Government agencies undertake the vast majority of all activities of government, while ministries deal essentially with policy. There are basically two types of agencies: those which provide and maintain standards and services which government provides to citizens, and those which regulate services provided for by the private sector to citizens. The latter are empowered by the laws which set them up to set and monitor compliance with standards and ensure that citizens get good value for money.

They operate in areas such as telecommunications and aviation, where private operators have assets running in tens or hundreds of billions of Naira. In order to be effective, agencies which operate as regulators require a number of things. One is a political leadership that has a very strong commitment to public interest and the provision of quality service to citizens.

Second, they need to operate in an environment where corruption is extremely limited, or non-existent. Then they need strong professional leadership which understands the environment in which it works. Finally, they need a vigilant and active consumer–citizenry which is capable of demanding for both accountability and quality service.

In Nigeria, where the leadership deploys a very weak political will behind the fight against corruption, we have all the elements which make for failure, the type we see in the crash of the DANA airline last week, and the failure to handle our telecommunication companies in a manner that will make them render services which justify their cost.

Operators find it easy to by-pass vital regulations because of endemic corruption. Head of agencies are compromised by operators, and by a system which does not lend itself easily to the application of rules against operators. Heads of agencies are unsure of the nature of the relations between operators and Ministers.

Ministers are unsure of the nature of relations between operators or chief executive officers of regulatory agencies (who are political appointees like them) which report to them, with the presidency. Elements in the presidency are unsure over who is “overseeing” a particular sector or operator. The legislature rants and raves, and recommends sanctions which are either ignored or are settled “out of court”.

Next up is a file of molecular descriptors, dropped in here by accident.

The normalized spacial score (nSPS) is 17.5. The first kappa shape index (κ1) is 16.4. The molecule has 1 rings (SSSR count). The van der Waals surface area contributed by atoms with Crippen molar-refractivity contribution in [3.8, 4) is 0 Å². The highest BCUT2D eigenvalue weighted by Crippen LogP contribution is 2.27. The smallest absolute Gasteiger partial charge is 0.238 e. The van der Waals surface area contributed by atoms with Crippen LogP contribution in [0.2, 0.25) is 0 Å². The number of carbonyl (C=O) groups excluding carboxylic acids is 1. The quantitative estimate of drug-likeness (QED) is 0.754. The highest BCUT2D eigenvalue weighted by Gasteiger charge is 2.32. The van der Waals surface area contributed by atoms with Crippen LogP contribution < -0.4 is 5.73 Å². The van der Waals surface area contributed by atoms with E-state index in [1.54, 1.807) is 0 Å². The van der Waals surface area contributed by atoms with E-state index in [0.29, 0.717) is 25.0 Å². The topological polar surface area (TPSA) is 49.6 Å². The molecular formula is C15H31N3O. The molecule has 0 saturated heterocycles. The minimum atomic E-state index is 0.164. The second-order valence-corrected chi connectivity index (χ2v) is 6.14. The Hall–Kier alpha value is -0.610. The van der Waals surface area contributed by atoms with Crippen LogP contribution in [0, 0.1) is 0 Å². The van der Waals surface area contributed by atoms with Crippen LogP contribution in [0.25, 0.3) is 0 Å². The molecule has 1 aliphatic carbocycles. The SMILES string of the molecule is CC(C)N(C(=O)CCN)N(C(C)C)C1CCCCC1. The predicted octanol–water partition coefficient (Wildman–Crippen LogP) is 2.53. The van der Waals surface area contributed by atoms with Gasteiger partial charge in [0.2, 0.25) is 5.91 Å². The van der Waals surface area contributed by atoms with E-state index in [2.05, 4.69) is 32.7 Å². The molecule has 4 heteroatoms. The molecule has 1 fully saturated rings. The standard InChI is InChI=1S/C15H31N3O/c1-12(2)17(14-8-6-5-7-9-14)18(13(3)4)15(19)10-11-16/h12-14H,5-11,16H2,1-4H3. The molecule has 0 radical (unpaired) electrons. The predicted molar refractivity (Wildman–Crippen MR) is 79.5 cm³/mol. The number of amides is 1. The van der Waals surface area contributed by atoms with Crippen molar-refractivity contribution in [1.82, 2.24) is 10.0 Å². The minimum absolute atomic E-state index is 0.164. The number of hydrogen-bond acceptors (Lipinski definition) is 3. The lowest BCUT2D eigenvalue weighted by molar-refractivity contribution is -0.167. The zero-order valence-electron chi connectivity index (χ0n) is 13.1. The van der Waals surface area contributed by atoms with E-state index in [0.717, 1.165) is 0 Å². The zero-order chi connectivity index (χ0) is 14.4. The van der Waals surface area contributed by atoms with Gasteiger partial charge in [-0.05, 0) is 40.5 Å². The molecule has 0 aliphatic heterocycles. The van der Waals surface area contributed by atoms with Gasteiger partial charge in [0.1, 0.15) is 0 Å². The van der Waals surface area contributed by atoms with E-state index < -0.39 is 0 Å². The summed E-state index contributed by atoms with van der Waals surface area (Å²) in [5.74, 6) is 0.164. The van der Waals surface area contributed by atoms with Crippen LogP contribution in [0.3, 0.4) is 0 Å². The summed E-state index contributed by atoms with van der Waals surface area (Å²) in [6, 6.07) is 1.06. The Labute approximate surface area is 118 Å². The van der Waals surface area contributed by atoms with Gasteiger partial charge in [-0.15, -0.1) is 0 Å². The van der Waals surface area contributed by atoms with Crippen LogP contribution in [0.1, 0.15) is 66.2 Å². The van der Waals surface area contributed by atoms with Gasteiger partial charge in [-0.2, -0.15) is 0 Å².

System failure

Our system fails because persons and institutions which are meant to protect the citizenry have defected to the enemy. Weak political will and lack of administrative capacity create weak regulatory mechanisms. This is the perfect breeding ground for corruption and disaster. Failures breed more failures. This is why no one has been jailed or sanctioned for all the air crashes we have witnessed which took hundreds of lives since 1992.

This is why government is unable to deal with the telecommunication companies which provides quite possibly the worst service in Nigeria than anywhere else in the world. There are quite possibly hundreds of the equivalent of DANA crashes in many other sectors, but the biggest failure is that Nigerians are resigning themselves to living with them.

Nigerians must demand an answer for the inability of our governments to perform the basic functions for which they exist. The answers, however, cannot come until honest and committed leaders are voted into power. This in turn will not happen until the electoral process is made to reflect the popular will.

This will not happen unless Nigerians rise now to demand that whatever needs to be done must be done to ensure that 2015 elections are free and fair. The vast majority of Nigerians just want good and committed leaders. They will not lose sleep over where they come from, so long as they stop this free fall of our nation.